Good Jobs News for America Is Bad News for Mitt Romney

More

A lower unemployment rate threatens the presumptive GOP nominee's plan to run against Obama's economic record.

economylawrence.banner.reuters.jpg

Hours after Republican presidential hopeful Mitt Romney claimed victory in Florida, Gallup issued a press release with this headline: "U.S. Job Creation Best Since September 2008." Talk about raining on his parade! With Friday's news that the unemployment rate has fallen to 8.3 percent, the lowest since February 2009, make that a flash flood.

What will happen to the GOP narrative about the miserable "Obama economy" if things continue to improve throughout 2012?

Gallup found that in January, 33 percent of workers said their employers were expanding the size of their workforce, while only 17 percent said the opposite -- for a job-creation index of +16, the highest since the economic crisis began. Gallup also said that "the job situation usually deteriorates at this time of year, making the improvement last month even more impressive."

It's too soon to say whether voters will be as impressed as Gallup, or agree with Romney's attack on President Obama ("more job losses and more home foreclosures than under any president in modern history"). After all, the Congressional Budget Office says that unemployment could return to 9 percent by November. And, of course, a European implosion, an oil-price explosion, and other disruptions are always possible.

But if indicators continue to improve, Romney may have to tweak his argument from "Obama has failed" to "things would be a lot better by now" if someone else had been president. That sounds a lot like Obama's case -- that without his policies, things would have been much worse -- and may be just as hard to sell.

Image: Frank Polich / Reuters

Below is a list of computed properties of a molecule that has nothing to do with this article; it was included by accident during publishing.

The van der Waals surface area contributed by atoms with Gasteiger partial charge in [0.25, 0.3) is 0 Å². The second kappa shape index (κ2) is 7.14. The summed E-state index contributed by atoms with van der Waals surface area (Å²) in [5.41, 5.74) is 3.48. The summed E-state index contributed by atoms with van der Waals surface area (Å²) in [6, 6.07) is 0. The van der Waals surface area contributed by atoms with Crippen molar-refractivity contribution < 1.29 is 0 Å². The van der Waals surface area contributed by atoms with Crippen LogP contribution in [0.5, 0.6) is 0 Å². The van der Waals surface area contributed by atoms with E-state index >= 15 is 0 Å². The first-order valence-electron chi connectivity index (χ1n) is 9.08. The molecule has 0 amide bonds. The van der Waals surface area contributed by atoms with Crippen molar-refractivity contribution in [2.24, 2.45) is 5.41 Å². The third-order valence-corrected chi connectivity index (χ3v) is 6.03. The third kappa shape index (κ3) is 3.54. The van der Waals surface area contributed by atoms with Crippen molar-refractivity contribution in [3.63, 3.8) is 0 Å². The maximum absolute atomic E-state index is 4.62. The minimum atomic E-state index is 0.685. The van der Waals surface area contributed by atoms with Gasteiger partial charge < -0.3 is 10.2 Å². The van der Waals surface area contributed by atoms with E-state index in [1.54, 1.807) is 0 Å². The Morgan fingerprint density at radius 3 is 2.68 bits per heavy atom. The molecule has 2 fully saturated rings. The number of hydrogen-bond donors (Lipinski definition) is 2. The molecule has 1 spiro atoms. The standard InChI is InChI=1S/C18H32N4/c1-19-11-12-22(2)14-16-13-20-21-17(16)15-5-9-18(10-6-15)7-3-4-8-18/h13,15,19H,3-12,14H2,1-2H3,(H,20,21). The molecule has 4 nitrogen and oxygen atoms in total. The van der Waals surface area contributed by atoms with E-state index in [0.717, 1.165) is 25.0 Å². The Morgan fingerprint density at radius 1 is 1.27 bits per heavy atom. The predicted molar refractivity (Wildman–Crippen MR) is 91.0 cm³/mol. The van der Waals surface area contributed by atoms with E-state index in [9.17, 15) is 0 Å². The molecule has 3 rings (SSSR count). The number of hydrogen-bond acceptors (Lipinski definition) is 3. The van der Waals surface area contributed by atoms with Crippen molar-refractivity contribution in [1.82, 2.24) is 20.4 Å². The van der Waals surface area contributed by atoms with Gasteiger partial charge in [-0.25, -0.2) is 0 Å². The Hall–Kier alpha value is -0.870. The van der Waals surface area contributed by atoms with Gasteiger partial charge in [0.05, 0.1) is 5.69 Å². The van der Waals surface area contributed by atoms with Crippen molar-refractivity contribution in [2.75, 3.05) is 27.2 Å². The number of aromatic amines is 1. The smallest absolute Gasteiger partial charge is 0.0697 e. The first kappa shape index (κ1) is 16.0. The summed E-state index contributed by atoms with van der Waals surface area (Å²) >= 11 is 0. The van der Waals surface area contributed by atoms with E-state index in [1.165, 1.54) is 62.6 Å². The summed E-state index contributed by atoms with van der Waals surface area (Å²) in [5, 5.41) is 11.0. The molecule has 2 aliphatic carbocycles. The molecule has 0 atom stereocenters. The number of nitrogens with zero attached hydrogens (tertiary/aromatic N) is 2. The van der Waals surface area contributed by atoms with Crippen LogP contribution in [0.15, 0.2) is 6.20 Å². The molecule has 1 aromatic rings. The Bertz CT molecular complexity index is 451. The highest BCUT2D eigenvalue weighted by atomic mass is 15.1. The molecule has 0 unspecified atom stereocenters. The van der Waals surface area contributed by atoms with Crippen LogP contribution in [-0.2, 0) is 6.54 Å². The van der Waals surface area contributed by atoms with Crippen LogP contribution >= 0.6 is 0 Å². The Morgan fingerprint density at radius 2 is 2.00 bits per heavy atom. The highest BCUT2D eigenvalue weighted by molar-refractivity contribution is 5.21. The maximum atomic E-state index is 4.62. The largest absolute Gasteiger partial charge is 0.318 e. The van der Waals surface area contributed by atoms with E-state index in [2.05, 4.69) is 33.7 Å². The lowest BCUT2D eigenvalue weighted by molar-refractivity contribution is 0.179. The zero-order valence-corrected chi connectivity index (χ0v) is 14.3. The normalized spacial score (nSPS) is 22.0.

Jump to comments
Presented by

Jill Lawrence is a national correspondent at National Journal. She was previously a columnist at Politics Daily, national political correspondent at USA Today and national political writer at the Associated Press.

Get Today's Top Stories in Your Inbox (preview)

What's the Number One Thing We Could Do to Improve City Life?

A group of journalists, professors, and non-profit leaders predict the future of livable, walkable cities


Elsewhere on the web

Join the Discussion

After you comment, click Post. If you’re not already logged in you will be asked to log in or register. blog comments powered by Disqus

Video

Adventures in Legal Weed

Colorado is now well into its first year as the first state to legalize recreational marijuana. How's it going? James Hamblin visits Aspen.

Video

What Makes a Story Great?

The storytellers behind House of CardsandThis American Life reflect on the creative process.

Video

Tracing Sriracha's Origin to Thailand

Ever wonder how the wildly popular hot sauce got its name? It all started in Si Racha.

Video

Where Confiscated Wildlife Ends Up

A government facility outside of Denver houses more than a million products of the illegal wildlife trade, from tigers and bears to bald eagles.

Video

Is Wine Healthy?

James Hamblin prepares to impress his date with knowledge about the health benefits of wine.

Video

The World's Largest Balloon Festival

Nine days, more than 700 balloons, and a whole lot of hot air

Writers

Up
Down

More in Politics

Just In